John Lewicki is chief scientist at OncoMed, a Redwood City biomedical company working on antibodies to treat cancer.
"Delays imposed by the FDA, either because of understaffing or because maybe their under-appreciation of certain products and what they can do to treat diseases like cancer, can have a tremendous impact on our timeline," Lewicki said.
Another concern is having a well trained work force. California's eighth graders rank 47th in the nation in science literacy, according to BayBio and the California Healthcare Institute.
A biotech program at San Mateo High School is trying to change that. One-fourth of the 1,500 students take the elective course. Most are also taking biology or chemistry.
"In this program it's about actually developing significantly higher skills so that they are working like research associates or scientists in the lab regularly and getting the experience what that means and what that is really like," educator Ellyn Daughterty said.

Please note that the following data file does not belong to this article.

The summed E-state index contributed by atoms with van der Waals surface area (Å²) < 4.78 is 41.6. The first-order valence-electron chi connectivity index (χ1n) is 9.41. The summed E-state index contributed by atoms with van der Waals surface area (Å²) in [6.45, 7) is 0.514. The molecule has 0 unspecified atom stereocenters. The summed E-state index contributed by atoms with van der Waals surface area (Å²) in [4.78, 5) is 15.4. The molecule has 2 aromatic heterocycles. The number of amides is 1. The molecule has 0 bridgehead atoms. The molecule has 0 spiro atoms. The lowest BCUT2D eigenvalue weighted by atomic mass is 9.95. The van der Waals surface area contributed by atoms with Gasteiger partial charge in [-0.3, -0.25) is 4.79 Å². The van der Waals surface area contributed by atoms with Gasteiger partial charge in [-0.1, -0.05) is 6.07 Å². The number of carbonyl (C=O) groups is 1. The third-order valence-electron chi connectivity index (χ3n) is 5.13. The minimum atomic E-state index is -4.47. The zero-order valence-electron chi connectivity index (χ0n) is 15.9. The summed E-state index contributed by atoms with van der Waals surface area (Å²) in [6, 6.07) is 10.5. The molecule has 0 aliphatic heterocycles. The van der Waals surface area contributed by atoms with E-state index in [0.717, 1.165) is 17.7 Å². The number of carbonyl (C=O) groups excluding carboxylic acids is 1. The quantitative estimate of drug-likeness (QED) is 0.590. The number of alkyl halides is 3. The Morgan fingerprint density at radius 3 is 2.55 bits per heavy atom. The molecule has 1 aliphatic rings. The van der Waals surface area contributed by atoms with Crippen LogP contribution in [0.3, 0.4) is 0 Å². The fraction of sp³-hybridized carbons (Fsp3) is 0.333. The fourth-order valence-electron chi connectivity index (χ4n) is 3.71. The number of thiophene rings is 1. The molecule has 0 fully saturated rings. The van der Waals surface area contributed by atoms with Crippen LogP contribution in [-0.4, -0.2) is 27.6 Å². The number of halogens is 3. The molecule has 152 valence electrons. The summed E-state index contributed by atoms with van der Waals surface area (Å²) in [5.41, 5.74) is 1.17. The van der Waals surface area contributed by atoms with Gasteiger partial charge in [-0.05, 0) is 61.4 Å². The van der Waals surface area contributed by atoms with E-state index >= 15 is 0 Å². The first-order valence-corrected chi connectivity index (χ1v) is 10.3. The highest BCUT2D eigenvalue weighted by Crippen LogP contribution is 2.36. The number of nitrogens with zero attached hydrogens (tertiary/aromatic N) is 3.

The biomedical industry says that is how California can keep them here.
Tiffany Fujii, 16, says it will give her a leg up if she decides to work in this field.
"I would know most of the basic things they would have to each me first, and that would make the process faster of me working on more elaborate things," she said.
California has over 2,200 biomedical companies, employing 268,000 people, nearly 52,000 of them in the Bay Area.
A select committee of Sacramento lawmakers is beginning to look into what it can do to save those jobs.